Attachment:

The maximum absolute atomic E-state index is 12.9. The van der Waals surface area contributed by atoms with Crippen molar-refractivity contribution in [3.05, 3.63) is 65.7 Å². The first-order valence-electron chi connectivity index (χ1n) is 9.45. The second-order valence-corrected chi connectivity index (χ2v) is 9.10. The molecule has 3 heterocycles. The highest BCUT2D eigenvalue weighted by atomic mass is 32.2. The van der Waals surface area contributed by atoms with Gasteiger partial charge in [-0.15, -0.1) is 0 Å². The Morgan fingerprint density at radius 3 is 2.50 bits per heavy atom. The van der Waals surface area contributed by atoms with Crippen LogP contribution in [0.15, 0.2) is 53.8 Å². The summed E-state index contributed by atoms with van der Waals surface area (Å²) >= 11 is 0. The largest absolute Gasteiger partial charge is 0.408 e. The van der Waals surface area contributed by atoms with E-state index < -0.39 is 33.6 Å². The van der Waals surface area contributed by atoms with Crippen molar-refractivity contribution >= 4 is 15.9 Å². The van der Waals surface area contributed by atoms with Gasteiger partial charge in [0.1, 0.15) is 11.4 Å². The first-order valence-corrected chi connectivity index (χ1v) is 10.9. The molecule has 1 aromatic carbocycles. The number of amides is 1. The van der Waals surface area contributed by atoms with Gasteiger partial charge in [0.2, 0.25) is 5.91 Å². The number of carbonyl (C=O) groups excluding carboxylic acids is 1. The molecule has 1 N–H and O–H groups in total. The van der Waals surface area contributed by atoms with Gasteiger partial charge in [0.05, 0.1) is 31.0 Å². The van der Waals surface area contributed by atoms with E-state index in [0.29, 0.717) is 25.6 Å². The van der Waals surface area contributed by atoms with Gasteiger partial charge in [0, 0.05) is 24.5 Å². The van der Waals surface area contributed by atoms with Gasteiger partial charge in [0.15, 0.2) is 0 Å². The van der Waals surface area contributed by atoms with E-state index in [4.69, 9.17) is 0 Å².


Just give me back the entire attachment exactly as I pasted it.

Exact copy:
The maximum absolute atomic E-state index is 12.9. The van der Waals surface area contributed by atoms with Crippen molar-refractivity contribution in [3.05, 3.63) is 65.7 Å². The first-order valence-electron chi connectivity index (χ1n) is 9.45. The second-order valence-corrected chi connectivity index (χ2v) is 9.10. The molecule has 3 heterocycles. The highest BCUT2D eigenvalue weighted by atomic mass is 32.2. The van der Waals surface area contributed by atoms with Gasteiger partial charge in [-0.15, -0.1) is 0 Å². The Morgan fingerprint density at radius 3 is 2.50 bits per heavy atom. The van der Waals surface area contributed by atoms with Crippen LogP contribution in [0.15, 0.2) is 53.8 Å². The summed E-state index contributed by atoms with van der Waals surface area (Å²) >= 11 is 0. The largest absolute Gasteiger partial charge is 0.408 e. The van der Waals surface area contributed by atoms with E-state index < -0.39 is 33.6 Å². The van der Waals surface area contributed by atoms with Crippen molar-refractivity contribution >= 4 is 15.9 Å². The van der Waals surface area contributed by atoms with Gasteiger partial charge in [0.1, 0.15) is 11.4 Å². The first-order valence-corrected chi connectivity index (χ1v) is 10.9. The molecule has 1 aromatic carbocycles. The number of amides is 1. The van der Waals surface area contributed by atoms with Gasteiger partial charge in [0.2, 0.25) is 5.91 Å². The number of carbonyl (C=O) groups excluding carboxylic acids is 1. The molecule has 1 N–H and O–H groups in total. The van der Waals surface area contributed by atoms with Gasteiger partial charge in [0.05, 0.1) is 31.0 Å². The van der Waals surface area contributed by atoms with E-state index in [0.29, 0.717) is 25.6 Å². The van der Waals surface area contributed by atoms with Gasteiger partial charge in [0, 0.05) is 24.5 Å². The van der Waals surface area contributed by atoms with Gasteiger partial charge in [0.15, 0.2) is 0 Å². The van der Waals surface area contributed by atoms with E-state index in [4.69, 9.17) is 0 Å².